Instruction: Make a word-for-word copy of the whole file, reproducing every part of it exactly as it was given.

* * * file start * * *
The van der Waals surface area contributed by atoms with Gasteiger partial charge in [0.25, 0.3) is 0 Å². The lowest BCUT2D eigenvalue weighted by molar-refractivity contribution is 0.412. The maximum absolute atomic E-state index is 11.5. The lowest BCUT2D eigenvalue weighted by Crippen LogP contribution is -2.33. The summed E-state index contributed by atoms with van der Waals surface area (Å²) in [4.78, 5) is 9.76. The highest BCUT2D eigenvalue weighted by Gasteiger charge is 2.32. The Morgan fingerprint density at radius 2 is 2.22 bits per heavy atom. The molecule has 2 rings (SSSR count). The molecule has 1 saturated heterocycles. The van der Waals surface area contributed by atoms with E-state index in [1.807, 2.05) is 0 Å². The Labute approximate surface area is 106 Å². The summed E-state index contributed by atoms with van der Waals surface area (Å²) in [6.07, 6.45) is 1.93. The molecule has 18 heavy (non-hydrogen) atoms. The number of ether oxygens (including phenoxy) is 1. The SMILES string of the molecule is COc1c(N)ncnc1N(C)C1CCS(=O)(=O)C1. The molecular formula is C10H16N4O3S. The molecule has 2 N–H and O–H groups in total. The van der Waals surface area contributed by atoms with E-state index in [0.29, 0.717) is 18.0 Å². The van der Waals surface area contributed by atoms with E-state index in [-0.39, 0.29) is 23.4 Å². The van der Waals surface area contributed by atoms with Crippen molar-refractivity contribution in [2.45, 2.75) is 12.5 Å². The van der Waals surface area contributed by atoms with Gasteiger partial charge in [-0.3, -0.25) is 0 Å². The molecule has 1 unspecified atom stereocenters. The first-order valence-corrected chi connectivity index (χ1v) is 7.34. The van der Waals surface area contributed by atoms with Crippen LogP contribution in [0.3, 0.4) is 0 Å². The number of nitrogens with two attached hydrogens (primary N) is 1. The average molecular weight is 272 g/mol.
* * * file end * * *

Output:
The van der Waals surface area contributed by atoms with Gasteiger partial charge in [0.25, 0.3) is 0 Å². The lowest BCUT2D eigenvalue weighted by molar-refractivity contribution is 0.412. The maximum absolute atomic E-state index is 11.5. The lowest BCUT2D eigenvalue weighted by Crippen LogP contribution is -2.33. The summed E-state index contributed by atoms with van der Waals surface area (Å²) in [4.78, 5) is 9.76. The highest BCUT2D eigenvalue weighted by Gasteiger charge is 2.32. The Morgan fingerprint density at radius 2 is 2.22 bits per heavy atom. The molecule has 2 rings (SSSR count). The molecule has 1 saturated heterocycles. The van der Waals surface area contributed by atoms with E-state index in [1.807, 2.05) is 0 Å². The Labute approximate surface area is 106 Å². The summed E-state index contributed by atoms with van der Waals surface area (Å²) in [6.07, 6.45) is 1.93. The molecule has 18 heavy (non-hydrogen) atoms. The number of ether oxygens (including phenoxy) is 1. The SMILES string of the molecule is COc1c(N)ncnc1N(C)C1CCS(=O)(=O)C1. The molecular formula is C10H16N4O3S. The molecule has 2 N–H and O–H groups in total. The van der Waals surface area contributed by atoms with E-state index in [0.29, 0.717) is 18.0 Å². The van der Waals surface area contributed by atoms with E-state index in [-0.39, 0.29) is 23.4 Å². The van der Waals surface area contributed by atoms with Crippen molar-refractivity contribution in [2.45, 2.75) is 12.5 Å². The van der Waals surface area contributed by atoms with Gasteiger partial charge in [-0.3, -0.25) is 0 Å². The molecule has 1 unspecified atom stereocenters. The first-order valence-corrected chi connectivity index (χ1v) is 7.34. The van der Waals surface area contributed by atoms with Crippen LogP contribution in [0.3, 0.4) is 0 Å². The number of nitrogens with two attached hydrogens (primary N) is 1. The average molecular weight is 272 g/mol.